A curvilinear form, large glazed windows, and a natural material palette tie this spacious contemporary home into lush surroundings on the outskirts of Ahmedabad in western India. Ahmedabad-based architecture firm MODO Designs crafted the breezy home—named The Verandah House—for their clients, the Munshaw family, who sought a home that would embrace the outdoors and be filled with natural light. The home’s curvaceous form derives its inspiration from an old ancestral house as well as from the existing natural topography and features.
Located on a lushly planted four-acre plot, the 6,781-square-foot Verandah House serves as an antidote to city living. The clients previously owned a 20th-century colonial style house in a densely populated area in Ahmedabad and desired a new home that avoided “a rigid box formation.” The brief called for an indoor-outdoor design with large interiors to accommodate the family’s collection of artifacts, paintings, Persian rugs, books and ancestral furniture.
The home is defined by a spacious veranda with a cantilevered roof that wraps around the east side of the home. The house bends to optimize views of the lily pond, which can be seen from the entry veranda as well as the lower and upper verandas. Inside, the house is organized around a daylit central spine that divides the living room, dining area, library and master bedroom from the secondary bedrooms, kitchen and storage areas housed in the rear bay. A large parking deck occupies the north end of the site.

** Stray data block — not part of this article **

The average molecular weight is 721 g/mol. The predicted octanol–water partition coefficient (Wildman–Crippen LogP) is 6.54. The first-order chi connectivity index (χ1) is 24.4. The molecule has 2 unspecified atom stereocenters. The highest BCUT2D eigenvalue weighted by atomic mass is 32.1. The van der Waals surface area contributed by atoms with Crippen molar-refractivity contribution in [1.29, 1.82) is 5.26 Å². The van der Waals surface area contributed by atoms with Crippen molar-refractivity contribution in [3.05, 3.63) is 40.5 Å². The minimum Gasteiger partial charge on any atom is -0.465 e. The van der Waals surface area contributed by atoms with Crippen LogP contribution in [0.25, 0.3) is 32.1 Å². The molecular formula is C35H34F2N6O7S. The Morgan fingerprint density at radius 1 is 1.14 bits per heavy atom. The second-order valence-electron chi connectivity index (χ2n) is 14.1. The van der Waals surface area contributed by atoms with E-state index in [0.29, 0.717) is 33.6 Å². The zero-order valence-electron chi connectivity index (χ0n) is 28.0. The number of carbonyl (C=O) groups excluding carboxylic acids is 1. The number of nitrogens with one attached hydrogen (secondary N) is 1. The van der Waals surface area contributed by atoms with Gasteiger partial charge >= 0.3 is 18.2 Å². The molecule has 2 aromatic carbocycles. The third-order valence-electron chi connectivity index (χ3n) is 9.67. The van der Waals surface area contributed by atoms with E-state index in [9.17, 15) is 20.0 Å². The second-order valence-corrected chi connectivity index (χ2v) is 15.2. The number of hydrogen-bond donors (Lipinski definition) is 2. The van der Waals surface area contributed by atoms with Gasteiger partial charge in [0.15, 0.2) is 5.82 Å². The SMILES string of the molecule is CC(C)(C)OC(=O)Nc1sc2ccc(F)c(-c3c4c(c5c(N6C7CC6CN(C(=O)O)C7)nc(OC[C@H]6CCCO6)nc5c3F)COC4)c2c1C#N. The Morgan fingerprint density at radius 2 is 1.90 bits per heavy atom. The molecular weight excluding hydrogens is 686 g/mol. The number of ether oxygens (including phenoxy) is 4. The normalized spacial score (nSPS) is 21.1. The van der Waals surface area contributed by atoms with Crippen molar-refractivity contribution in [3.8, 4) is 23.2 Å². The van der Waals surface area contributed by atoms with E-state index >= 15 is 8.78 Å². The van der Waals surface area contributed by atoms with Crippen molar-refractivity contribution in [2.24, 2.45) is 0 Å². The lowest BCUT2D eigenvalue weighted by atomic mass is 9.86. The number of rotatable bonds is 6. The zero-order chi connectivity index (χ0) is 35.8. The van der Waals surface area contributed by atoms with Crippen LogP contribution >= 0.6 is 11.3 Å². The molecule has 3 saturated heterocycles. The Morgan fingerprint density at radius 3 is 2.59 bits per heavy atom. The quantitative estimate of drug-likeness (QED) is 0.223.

“The house is a fusion of raw character of outdoor spaces and the finesse of the interiors,” wrote the architects. “The exterior material palette is natural jute panels on the curving beam face, Valsadi wood paneling, and doors, concrete ceilings, terracotta colored rough surface and rough Kotah stone flooring. This is further complemented by old renovated wood and cane furniture in the verandah spaces. The interior space, in contrast, has white walls, polished Kotah stone. The interior space fuses old and customized new furniture along with lots of artifacts, paintings, and Persian rugs.”
Images by Bharat Aggarwal